Whistle Peak - Half Asleep Upon Echo Falls
Curiously so, I noticed a few days ago that I had ventured out of my standard "reviewing" mindset and drifted into "repeat to my own pleasure" territory. The culprit for my slothful ways is Whistle Peak, previously unknown to me before being tipped off via email that their sophomore release Half Asleep Upon Echo Falls was dropping on Valentine's Day. To that end and, whether or not it was intended, much of the album's mood and melody can easily be attributed to some of the high spirit of that day of love hoped for and love shared. Despite numerous spins, I have a hard time nailing down similar bands (I usually get hung up on this for our little TIYL feature found on every band's page here). Suffice to say, hints of folk, electric pop and a variety of other influences are evident, but ultimately this has been a refreshingly unique experience, speaking only for myself.
As the assortment of blips and bass licks bring opener "Big and Bright" to life, I'm reminded of a more down-tuned and unexpecting Animal Collective, before the track streamlines itself into more standard trajectory. Finding the sweet spot for any band is a challenge of all of my reviews; that point where a musician or group of musicians finds a groove and falls back on it repeatedly throughout a record. Whistle Peak have a variety of them; instanced in both the more structured and straightforward (Hurry Hurry, which is fantastic, Wings Won't Behave, which is a choice single, Us Two Can Play, which is borderline creepy) and the more surreal and experimental. It is these latter moments that grasp you, the "amulets" the band refers to in their press kit. "Elephants" is an early example, quietly toying with a fuzzy melody before flooding the soundscape with a big, bombastic repeating crescendo. "Play The Ghost" demonstrates how ninja-esque the band is at crafting honest pop music; with a sound and style reminiscent of Gnarls Barkley, equally catchy and fluid. This is a band with tricks up their sleeves, where an introduction is only a tease and an outro all the same. You'll find that, by the end of Half Asleep, whatever expectations you came with have only been added to.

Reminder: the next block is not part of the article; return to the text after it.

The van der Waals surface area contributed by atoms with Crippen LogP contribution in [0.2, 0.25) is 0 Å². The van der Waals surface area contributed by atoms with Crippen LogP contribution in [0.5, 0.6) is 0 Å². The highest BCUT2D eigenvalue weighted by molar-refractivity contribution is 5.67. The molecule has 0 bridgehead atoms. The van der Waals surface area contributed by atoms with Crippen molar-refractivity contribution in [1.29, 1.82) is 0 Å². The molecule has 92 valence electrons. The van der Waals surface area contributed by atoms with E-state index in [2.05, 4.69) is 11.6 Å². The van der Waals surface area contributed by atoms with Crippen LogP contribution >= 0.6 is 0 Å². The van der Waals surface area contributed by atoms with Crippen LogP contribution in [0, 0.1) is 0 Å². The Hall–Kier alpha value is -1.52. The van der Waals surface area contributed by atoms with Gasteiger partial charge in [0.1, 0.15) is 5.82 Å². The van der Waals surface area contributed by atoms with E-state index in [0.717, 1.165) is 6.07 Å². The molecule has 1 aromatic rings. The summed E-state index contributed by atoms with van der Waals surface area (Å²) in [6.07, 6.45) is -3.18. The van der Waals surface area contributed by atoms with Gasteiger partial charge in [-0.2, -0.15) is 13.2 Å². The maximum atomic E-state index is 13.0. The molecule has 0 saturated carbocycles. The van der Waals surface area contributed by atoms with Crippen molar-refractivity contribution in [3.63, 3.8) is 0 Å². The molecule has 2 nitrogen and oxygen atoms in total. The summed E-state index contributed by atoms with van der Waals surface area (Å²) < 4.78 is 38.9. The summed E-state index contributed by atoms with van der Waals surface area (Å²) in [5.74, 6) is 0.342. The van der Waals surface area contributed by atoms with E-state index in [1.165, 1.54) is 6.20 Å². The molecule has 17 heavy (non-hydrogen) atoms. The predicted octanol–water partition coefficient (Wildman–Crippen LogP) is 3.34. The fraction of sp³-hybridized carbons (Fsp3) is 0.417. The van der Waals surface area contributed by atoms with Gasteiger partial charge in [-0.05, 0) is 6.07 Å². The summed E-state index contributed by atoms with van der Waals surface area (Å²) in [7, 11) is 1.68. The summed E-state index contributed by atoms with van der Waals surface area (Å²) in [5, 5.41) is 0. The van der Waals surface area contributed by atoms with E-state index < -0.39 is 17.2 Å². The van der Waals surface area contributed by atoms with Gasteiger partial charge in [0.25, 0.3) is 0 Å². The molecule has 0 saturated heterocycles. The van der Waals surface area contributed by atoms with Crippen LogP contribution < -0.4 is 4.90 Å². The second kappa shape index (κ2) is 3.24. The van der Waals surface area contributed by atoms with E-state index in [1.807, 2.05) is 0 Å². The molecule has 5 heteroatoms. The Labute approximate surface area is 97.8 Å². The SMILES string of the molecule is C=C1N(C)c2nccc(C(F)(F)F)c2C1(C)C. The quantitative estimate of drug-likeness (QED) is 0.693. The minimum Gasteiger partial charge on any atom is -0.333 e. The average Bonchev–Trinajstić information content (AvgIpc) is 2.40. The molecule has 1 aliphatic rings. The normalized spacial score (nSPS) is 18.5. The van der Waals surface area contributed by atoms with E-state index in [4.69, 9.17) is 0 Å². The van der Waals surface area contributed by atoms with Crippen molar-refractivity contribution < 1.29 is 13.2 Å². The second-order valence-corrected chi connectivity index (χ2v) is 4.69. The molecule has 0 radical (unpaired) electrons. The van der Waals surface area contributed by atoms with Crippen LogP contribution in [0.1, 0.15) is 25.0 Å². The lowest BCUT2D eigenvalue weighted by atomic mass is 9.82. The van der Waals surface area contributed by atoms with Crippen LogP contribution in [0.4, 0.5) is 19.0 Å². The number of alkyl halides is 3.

For as good as it all is, there seems to be so much more a collection of skilled players such as this can offer. Perhaps these softly whispered promises were kept on their debut record, or perhaps they're just building their way to a point where it all comes together. Whatever the case may be, Half Asleep Upon Echo Falls is more than enough to keep those of us inclined towards it's slick and sweet ways content in the meantime. This album doesn't grow on you so much as fills a groove it was meant for all along.
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